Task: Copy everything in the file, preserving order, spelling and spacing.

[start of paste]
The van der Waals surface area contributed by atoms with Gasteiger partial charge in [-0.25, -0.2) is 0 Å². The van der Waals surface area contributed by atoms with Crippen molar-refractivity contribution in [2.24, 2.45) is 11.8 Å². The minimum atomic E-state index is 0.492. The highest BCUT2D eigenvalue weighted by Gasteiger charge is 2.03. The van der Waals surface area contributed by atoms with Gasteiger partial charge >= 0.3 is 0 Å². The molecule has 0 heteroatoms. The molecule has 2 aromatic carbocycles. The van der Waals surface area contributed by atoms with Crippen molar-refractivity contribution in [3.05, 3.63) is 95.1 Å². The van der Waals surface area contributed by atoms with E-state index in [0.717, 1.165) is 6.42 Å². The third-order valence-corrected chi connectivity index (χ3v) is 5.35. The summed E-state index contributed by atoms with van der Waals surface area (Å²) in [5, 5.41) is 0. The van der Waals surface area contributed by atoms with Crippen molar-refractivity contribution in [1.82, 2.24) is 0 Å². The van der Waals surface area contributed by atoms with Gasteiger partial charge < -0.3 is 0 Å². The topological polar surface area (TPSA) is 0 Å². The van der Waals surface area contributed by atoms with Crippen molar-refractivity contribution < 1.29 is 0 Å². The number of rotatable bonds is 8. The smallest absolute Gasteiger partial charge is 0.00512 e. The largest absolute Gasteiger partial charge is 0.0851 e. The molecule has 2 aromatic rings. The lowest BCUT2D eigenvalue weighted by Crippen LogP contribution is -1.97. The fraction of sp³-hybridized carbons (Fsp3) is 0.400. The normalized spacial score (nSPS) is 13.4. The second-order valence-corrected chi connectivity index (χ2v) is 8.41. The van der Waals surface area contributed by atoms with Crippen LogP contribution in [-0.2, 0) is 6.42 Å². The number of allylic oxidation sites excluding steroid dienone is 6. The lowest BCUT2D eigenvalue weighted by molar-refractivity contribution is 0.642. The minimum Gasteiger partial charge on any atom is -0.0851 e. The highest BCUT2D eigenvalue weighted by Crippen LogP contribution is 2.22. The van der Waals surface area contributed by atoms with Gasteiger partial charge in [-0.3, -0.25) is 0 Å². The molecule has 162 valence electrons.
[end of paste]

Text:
The van der Waals surface area contributed by atoms with Gasteiger partial charge in [-0.25, -0.2) is 0 Å². The van der Waals surface area contributed by atoms with Crippen molar-refractivity contribution in [2.24, 2.45) is 11.8 Å². The minimum atomic E-state index is 0.492. The highest BCUT2D eigenvalue weighted by Gasteiger charge is 2.03. The van der Waals surface area contributed by atoms with Gasteiger partial charge >= 0.3 is 0 Å². The molecule has 0 heteroatoms. The molecule has 2 aromatic carbocycles. The van der Waals surface area contributed by atoms with Crippen molar-refractivity contribution in [3.05, 3.63) is 95.1 Å². The van der Waals surface area contributed by atoms with E-state index in [0.717, 1.165) is 6.42 Å². The third-order valence-corrected chi connectivity index (χ3v) is 5.35. The summed E-state index contributed by atoms with van der Waals surface area (Å²) in [5, 5.41) is 0. The van der Waals surface area contributed by atoms with Crippen molar-refractivity contribution in [1.82, 2.24) is 0 Å². The van der Waals surface area contributed by atoms with Gasteiger partial charge < -0.3 is 0 Å². The topological polar surface area (TPSA) is 0 Å². The van der Waals surface area contributed by atoms with Crippen molar-refractivity contribution < 1.29 is 0 Å². The number of rotatable bonds is 8. The smallest absolute Gasteiger partial charge is 0.00512 e. The largest absolute Gasteiger partial charge is 0.0851 e. The molecule has 2 aromatic rings. The lowest BCUT2D eigenvalue weighted by Crippen LogP contribution is -1.97. The fraction of sp³-hybridized carbons (Fsp3) is 0.400. The normalized spacial score (nSPS) is 13.4. The second-order valence-corrected chi connectivity index (χ2v) is 8.41. The van der Waals surface area contributed by atoms with Crippen LogP contribution in [-0.2, 0) is 6.42 Å². The number of allylic oxidation sites excluding steroid dienone is 6. The lowest BCUT2D eigenvalue weighted by molar-refractivity contribution is 0.642. The minimum Gasteiger partial charge on any atom is -0.0851 e. The highest BCUT2D eigenvalue weighted by Crippen LogP contribution is 2.22. The van der Waals surface area contributed by atoms with Gasteiger partial charge in [-0.3, -0.25) is 0 Å². The molecule has 162 valence electrons.